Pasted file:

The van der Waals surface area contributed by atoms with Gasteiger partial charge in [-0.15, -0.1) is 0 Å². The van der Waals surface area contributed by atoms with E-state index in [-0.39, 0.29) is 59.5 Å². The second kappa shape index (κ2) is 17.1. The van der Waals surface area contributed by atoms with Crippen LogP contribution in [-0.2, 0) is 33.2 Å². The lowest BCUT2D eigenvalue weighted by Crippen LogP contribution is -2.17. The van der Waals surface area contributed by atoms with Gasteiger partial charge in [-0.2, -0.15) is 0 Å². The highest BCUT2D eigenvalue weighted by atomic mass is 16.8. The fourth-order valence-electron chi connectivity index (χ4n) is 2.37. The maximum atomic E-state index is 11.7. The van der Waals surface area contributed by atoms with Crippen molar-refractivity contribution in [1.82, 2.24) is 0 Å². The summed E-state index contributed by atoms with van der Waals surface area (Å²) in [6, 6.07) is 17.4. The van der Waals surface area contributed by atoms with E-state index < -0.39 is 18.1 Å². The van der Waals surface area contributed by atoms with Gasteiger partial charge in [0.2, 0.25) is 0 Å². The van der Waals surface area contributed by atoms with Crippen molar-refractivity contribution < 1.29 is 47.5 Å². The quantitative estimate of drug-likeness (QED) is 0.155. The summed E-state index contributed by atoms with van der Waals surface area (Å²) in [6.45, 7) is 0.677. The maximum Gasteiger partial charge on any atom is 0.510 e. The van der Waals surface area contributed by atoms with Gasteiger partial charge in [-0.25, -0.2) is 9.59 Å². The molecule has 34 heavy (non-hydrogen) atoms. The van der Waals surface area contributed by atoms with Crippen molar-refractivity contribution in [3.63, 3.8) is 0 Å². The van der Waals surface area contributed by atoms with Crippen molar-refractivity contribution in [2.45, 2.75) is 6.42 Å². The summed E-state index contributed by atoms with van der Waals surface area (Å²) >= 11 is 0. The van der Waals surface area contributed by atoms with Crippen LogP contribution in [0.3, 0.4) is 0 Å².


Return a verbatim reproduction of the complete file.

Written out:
The van der Waals surface area contributed by atoms with Gasteiger partial charge in [-0.15, -0.1) is 0 Å². The van der Waals surface area contributed by atoms with E-state index in [-0.39, 0.29) is 59.5 Å². The second kappa shape index (κ2) is 17.1. The van der Waals surface area contributed by atoms with Crippen LogP contribution in [-0.2, 0) is 33.2 Å². The lowest BCUT2D eigenvalue weighted by Crippen LogP contribution is -2.17. The van der Waals surface area contributed by atoms with Gasteiger partial charge in [-0.2, -0.15) is 0 Å². The highest BCUT2D eigenvalue weighted by atomic mass is 16.8. The fourth-order valence-electron chi connectivity index (χ4n) is 2.37. The maximum atomic E-state index is 11.7. The van der Waals surface area contributed by atoms with Crippen molar-refractivity contribution in [1.82, 2.24) is 0 Å². The summed E-state index contributed by atoms with van der Waals surface area (Å²) in [6, 6.07) is 17.4. The van der Waals surface area contributed by atoms with E-state index < -0.39 is 18.1 Å². The van der Waals surface area contributed by atoms with Gasteiger partial charge in [0.2, 0.25) is 0 Å². The van der Waals surface area contributed by atoms with Crippen molar-refractivity contribution < 1.29 is 47.5 Å². The quantitative estimate of drug-likeness (QED) is 0.155. The summed E-state index contributed by atoms with van der Waals surface area (Å²) in [6.45, 7) is 0.677. The maximum Gasteiger partial charge on any atom is 0.510 e. The van der Waals surface area contributed by atoms with Gasteiger partial charge in [-0.25, -0.2) is 9.59 Å². The molecule has 34 heavy (non-hydrogen) atoms. The van der Waals surface area contributed by atoms with Crippen molar-refractivity contribution in [3.63, 3.8) is 0 Å². The van der Waals surface area contributed by atoms with Crippen molar-refractivity contribution in [2.45, 2.75) is 6.42 Å². The summed E-state index contributed by atoms with van der Waals surface area (Å²) >= 11 is 0. The van der Waals surface area contributed by atoms with Crippen LogP contribution in [0.3, 0.4) is 0 Å².